Quantitative phase

DHM setup

Optical schematics of an off-axis digital holographic setup.

Quantitative phase microscopy (QPM) is an approach to image transparent object such as cells that has been developed in the past few decades. Phase contrast has historically been one of the first imaging method, such as the well known Zernike phase contrast of differential interference microscopy. QPM is different from these methods as it provides quantitative information, where each pixel is proportional to the refractive index throughout the height of the sample. This provides images without the classical artefacts present in classical methods (such as halos in phase contrast or directional gradients in DIC).

phase image

(left) Typical hologram, where the high frequency fringes that contain the phase information can be seen. (right) Resulting quantitative phase image of HeLa cells, showing the local optical density.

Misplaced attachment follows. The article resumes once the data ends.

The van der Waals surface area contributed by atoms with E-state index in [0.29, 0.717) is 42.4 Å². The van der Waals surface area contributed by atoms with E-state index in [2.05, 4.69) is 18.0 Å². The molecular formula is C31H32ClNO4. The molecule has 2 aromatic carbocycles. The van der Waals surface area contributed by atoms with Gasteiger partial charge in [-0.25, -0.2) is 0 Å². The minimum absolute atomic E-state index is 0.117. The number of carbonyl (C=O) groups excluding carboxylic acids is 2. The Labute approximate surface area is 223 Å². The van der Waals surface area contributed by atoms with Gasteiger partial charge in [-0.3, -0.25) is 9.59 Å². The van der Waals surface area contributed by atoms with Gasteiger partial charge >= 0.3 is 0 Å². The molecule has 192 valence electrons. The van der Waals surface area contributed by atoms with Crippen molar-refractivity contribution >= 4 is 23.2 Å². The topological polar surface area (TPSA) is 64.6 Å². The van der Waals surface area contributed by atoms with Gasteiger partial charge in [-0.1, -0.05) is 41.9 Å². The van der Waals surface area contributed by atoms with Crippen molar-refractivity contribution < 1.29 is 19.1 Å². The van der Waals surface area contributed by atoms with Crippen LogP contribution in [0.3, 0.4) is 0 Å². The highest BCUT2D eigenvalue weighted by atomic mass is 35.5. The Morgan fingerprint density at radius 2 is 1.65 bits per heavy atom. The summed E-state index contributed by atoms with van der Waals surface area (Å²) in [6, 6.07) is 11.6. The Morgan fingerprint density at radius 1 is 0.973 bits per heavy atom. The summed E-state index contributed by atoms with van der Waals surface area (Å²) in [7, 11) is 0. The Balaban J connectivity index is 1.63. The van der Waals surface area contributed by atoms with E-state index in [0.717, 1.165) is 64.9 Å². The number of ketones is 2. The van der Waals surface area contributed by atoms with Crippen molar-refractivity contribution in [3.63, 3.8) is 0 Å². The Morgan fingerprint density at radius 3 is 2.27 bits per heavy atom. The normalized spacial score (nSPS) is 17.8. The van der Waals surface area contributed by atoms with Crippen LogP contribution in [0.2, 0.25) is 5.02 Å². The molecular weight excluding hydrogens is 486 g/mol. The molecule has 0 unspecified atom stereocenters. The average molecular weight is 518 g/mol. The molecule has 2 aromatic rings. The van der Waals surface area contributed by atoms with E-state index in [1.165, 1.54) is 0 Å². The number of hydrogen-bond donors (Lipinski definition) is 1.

3D phase

3D rendering of the quantitative phase showing the cellular morphology.

There are several method to retrieve QPM images. We employ here digital holographic microscopy (DHM) based on off-axis holography. This approach is based on interferometry, where the interference between an object beam (passing through the sample) and a reference beam is measured. We then use an off-axis geometry, where an angle is set between the two beams, so that the QPM images can be recovered in one shot.

Digital focusing performed off-line through computer calculations enabling to find the best focus for a given hologram.

The fact of recording an out-of-focus hologram provides the advantage of being able to refocus the phase image off-line after the measurement. Furthermore, the quantitative information can be employed to derive relevant biological information, where the phase signal is mostly correlated with protein content.
DHM employs very low power illumination, making it suitable for long-term observation, where cellular behavior can be monitored over hours or days.

J774 macrophage cells monitored over the course of 1-2 hours for (left) the case of control cells and (right) stimulated cells, that show increased activity..